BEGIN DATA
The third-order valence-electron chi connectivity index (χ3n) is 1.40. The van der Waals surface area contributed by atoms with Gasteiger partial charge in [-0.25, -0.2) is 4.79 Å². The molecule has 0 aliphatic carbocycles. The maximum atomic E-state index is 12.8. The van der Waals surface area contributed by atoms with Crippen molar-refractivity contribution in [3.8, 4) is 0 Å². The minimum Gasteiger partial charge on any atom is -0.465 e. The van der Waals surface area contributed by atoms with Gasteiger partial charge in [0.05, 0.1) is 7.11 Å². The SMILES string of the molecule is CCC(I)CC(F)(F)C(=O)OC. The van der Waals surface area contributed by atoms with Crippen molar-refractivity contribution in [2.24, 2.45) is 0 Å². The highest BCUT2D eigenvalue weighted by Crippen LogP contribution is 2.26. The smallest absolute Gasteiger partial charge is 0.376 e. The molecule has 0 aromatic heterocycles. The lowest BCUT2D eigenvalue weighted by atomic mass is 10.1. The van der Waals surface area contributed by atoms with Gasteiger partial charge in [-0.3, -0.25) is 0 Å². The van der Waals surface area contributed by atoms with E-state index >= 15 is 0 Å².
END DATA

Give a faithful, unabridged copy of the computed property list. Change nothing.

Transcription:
The third-order valence-electron chi connectivity index (χ3n) is 1.40. The van der Waals surface area contributed by atoms with Gasteiger partial charge in [-0.25, -0.2) is 4.79 Å². The molecule has 0 aliphatic carbocycles. The maximum atomic E-state index is 12.8. The van der Waals surface area contributed by atoms with Crippen molar-refractivity contribution in [3.8, 4) is 0 Å². The minimum Gasteiger partial charge on any atom is -0.465 e. The van der Waals surface area contributed by atoms with Gasteiger partial charge in [0.05, 0.1) is 7.11 Å². The SMILES string of the molecule is CCC(I)CC(F)(F)C(=O)OC. The van der Waals surface area contributed by atoms with Crippen molar-refractivity contribution in [2.24, 2.45) is 0 Å². The highest BCUT2D eigenvalue weighted by Crippen LogP contribution is 2.26. The smallest absolute Gasteiger partial charge is 0.376 e. The molecule has 0 aromatic heterocycles. The lowest BCUT2D eigenvalue weighted by atomic mass is 10.1. The van der Waals surface area contributed by atoms with Gasteiger partial charge in [-0.3, -0.25) is 0 Å². The van der Waals surface area contributed by atoms with E-state index >= 15 is 0 Å².